How to make vegan Agave Syrup Linzer Cookies. As someone who suffers from food intolerances, I am always trying out new ingredients that might make life a little bit more comfortable for myself without compromising flavour. And, if that ingredient comes from a natural source rather than a chemical one, then all the better. I also love vegan Linzer Cookies.
What Is Agave Syrup – A History
Agave Nectar comes from the sap produced in the heart of the Agave Plant. The plant is crushed and put through a process which extracts the syrup in its raw form. It is then filtered and heated to a level which breaks down the raw sugar into fructose. At this stage, the syrup can be further refined to produce a pale amber colour or bottled as is, in the dark, rich chestnut colour.
There are also different genuses of the Agave plant, very much like honey, which infuse the syrup with floral or vanilla top notes. Like Maple Syrup, Agave Nectar comes in various patinas and flavours, all of which have different properties in cooking but with a less aggressive taste than synthetic sugars. This is great for people like myself, who can taste saccharin a mile off. No chemicals whatsoever are used in the production of pure Agave Nectar.
When you try Agave Syrup neat (probably like me, with your finger stuck in the bottle because you’re not ladylike enough to use a spoon), you will see that the flavour is a rare hybrid of honey and maple syrup but much finer than either. It is 25% sweeter than granulated sugar but it doesn’t have an eye-wincing, tooth-cringing sweetness when you sample it.
Despite being clinically sweeter than sucrose, it has no more calories, which basically means you can use less of it in cooking to a similar or identical effect. The texture of Agave Nectar is thinner even than maple syrup which also makes measuring somewhat less of a sticky process than getting all gummed up with honey or golden syrup.
So, with that in mind, I made some Agave Syrup Vegan Linzer Cookies instead, replacing the usual caster sugar with Agave Syrup. I prepared some plain biscuits (which I then dusted in Icing Sugar – obviously diabetics would omit this stage), and some Linzer Cookies which I filled with homemade Greengage, Damson and Crab Apple Jam.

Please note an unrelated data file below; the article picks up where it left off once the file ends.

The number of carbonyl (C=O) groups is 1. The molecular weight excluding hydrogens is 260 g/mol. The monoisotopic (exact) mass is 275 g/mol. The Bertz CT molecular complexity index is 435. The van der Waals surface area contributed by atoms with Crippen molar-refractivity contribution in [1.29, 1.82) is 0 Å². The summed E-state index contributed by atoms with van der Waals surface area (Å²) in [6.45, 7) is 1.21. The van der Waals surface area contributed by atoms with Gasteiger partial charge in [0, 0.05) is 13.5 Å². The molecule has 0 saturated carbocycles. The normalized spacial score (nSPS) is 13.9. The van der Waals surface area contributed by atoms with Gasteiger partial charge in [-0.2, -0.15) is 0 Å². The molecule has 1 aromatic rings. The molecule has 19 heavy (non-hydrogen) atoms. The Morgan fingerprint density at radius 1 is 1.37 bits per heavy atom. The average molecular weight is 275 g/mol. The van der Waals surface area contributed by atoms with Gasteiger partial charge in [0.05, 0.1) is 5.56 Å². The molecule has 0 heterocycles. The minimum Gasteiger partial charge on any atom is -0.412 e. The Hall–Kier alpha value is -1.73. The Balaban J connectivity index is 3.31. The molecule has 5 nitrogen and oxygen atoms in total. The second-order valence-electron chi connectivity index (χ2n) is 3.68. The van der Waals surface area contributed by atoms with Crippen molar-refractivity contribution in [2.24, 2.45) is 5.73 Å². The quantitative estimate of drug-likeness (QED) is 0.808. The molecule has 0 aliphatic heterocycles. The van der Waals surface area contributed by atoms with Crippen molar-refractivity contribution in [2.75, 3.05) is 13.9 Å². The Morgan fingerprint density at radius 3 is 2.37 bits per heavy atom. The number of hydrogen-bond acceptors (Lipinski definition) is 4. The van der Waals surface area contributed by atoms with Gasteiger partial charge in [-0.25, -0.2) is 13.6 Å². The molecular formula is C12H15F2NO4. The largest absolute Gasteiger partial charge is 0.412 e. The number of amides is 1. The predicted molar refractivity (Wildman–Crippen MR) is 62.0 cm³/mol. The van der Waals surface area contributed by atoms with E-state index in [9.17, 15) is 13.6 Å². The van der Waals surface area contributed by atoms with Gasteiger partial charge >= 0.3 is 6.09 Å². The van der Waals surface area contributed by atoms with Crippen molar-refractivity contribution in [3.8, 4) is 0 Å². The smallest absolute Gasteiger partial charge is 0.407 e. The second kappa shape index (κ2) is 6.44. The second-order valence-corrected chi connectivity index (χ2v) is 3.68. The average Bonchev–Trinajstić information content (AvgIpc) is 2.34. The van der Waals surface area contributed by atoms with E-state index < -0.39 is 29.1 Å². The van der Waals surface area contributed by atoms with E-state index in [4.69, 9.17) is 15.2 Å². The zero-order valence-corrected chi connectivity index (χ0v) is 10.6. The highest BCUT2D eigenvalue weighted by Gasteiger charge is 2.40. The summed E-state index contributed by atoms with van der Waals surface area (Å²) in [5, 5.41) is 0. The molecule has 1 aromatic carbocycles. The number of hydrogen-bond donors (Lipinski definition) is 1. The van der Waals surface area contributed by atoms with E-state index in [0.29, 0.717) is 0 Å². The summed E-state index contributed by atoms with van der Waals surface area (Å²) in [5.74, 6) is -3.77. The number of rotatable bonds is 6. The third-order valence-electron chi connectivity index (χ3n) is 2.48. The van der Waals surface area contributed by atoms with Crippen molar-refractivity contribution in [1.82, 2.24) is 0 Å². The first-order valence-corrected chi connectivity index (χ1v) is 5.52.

What Are Linzer Cookies?
Also known as Empire Biscuits, the Linzer, is a sandwich cookie, made from a rich dough, like a crumbly shortbread, and sandwiched together with jam. The top cookie traditionally has a shape stamped out of it, so you can see the jam popping out through the window!
How Do You Make Vegan Linzer Cookies?
A traditional Linzer Cookie dough is enriched with butter and often an egg yolk. This gives it the unmistakable short, crumbly texture.
My version replaces the butter simply with vegan butter and omits the egg yolk.
Cooking with Agave Syrup
If you do plan on using Agave Syrup instead of regular sugar, expect it to be a little hit and miss, particularly in baking, so take into account the following:
- You will need to reduce the amount of other liquids (i.e. milk or egg) to compensate for extra liquid of the Agave.
- You will need to use a smaller quantity of the syrup because it is 25% sweeter.
- You may need to reduce the heat of your oven by 10-20 degrees because the fructose in the syrup seems to burn quicker.
So, my recommendation to anyone wanting to experiment is just to be extra vigilant watching the oven and not to be too upset if your buns come out flat or your cake collapses, you’ll simply know next time to adjust it. Here is the recipe for the shortbread in the meantime.
Agave Syrup Linzer Cookies
- Mixing Bowl
- Baking Sheets
- Electric Whisk
- 170g g Vegan Butter
- ¼ cup Agave Syrup (or Maple Syrup)
- 1 tsp Vanilla Extract
- 1⅔ cups Plain Flour
- pinch Salt
- ¼ cup Jam or your own flavour choice!
- ¼ cup Confectionary Sugar sieved
- In a large bowl, cream together the butter and syrup until creamy.
- Add the rest of the ingredients (except for the jam and icing sugar) and beat until you have a crumbly dough. It will look like crumbly peas when beating, but it will come together as a dough.
- Form dough into a ball, wrap in clingfilm and chill for at least a couple of hours.
- Preheat oven to 170c.
- Line two baking sheets with greaseproof paper.
- Separate your dough into two balls. Clingfilm one ball and return to the fridge.
- Roll out the other ball on a floured work surface, until it's about ½cm thick.
- Using your Linzer Cookie Cutters, cut out equal amounts of top and bottom cookies. Place on baking sheet.
- Bake for 8 minutes or until very pale golden. Let cool for a couple of minutes on the baking sheet, then let cool completely on a cooling rack.
- Place half a teaspoonful of jam onto the bottom cookies.
- Dredge the tops with icing sugar, then sandwich to a jammy bottom!